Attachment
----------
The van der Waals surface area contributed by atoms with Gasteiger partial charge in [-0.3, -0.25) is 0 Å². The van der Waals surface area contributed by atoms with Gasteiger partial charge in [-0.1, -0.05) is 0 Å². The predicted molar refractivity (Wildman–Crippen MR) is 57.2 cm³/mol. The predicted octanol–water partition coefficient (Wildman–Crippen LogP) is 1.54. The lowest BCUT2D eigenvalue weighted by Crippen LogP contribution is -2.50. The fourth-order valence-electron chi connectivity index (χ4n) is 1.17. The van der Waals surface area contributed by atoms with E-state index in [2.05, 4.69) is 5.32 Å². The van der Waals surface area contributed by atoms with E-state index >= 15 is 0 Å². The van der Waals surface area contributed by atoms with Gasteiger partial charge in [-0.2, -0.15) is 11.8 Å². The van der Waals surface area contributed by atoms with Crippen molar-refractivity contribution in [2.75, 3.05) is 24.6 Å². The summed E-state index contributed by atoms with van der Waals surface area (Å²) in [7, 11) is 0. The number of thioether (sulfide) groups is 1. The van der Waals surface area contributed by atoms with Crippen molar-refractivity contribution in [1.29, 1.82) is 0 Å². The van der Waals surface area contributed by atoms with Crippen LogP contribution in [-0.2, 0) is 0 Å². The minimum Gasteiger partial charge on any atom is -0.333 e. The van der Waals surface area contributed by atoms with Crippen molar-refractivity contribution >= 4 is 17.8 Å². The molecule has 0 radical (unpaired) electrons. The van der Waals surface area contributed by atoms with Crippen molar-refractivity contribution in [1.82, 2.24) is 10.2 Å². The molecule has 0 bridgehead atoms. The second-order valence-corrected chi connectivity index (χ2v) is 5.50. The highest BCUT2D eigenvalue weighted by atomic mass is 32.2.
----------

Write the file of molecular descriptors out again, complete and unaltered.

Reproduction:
The van der Waals surface area contributed by atoms with Gasteiger partial charge in [-0.3, -0.25) is 0 Å². The van der Waals surface area contributed by atoms with Gasteiger partial charge in [-0.1, -0.05) is 0 Å². The predicted molar refractivity (Wildman–Crippen MR) is 57.2 cm³/mol. The predicted octanol–water partition coefficient (Wildman–Crippen LogP) is 1.54. The lowest BCUT2D eigenvalue weighted by Crippen LogP contribution is -2.50. The fourth-order valence-electron chi connectivity index (χ4n) is 1.17. The van der Waals surface area contributed by atoms with E-state index in [2.05, 4.69) is 5.32 Å². The van der Waals surface area contributed by atoms with E-state index >= 15 is 0 Å². The van der Waals surface area contributed by atoms with Gasteiger partial charge in [-0.2, -0.15) is 11.8 Å². The van der Waals surface area contributed by atoms with Crippen molar-refractivity contribution in [2.75, 3.05) is 24.6 Å². The summed E-state index contributed by atoms with van der Waals surface area (Å²) in [7, 11) is 0. The number of thioether (sulfide) groups is 1. The van der Waals surface area contributed by atoms with Crippen molar-refractivity contribution in [1.29, 1.82) is 0 Å². The van der Waals surface area contributed by atoms with Crippen LogP contribution in [-0.2, 0) is 0 Å². The minimum Gasteiger partial charge on any atom is -0.333 e. The van der Waals surface area contributed by atoms with Crippen molar-refractivity contribution >= 4 is 17.8 Å². The molecule has 0 radical (unpaired) electrons. The van der Waals surface area contributed by atoms with Crippen molar-refractivity contribution in [1.82, 2.24) is 10.2 Å². The molecule has 0 bridgehead atoms. The second-order valence-corrected chi connectivity index (χ2v) is 5.50. The highest BCUT2D eigenvalue weighted by atomic mass is 32.2.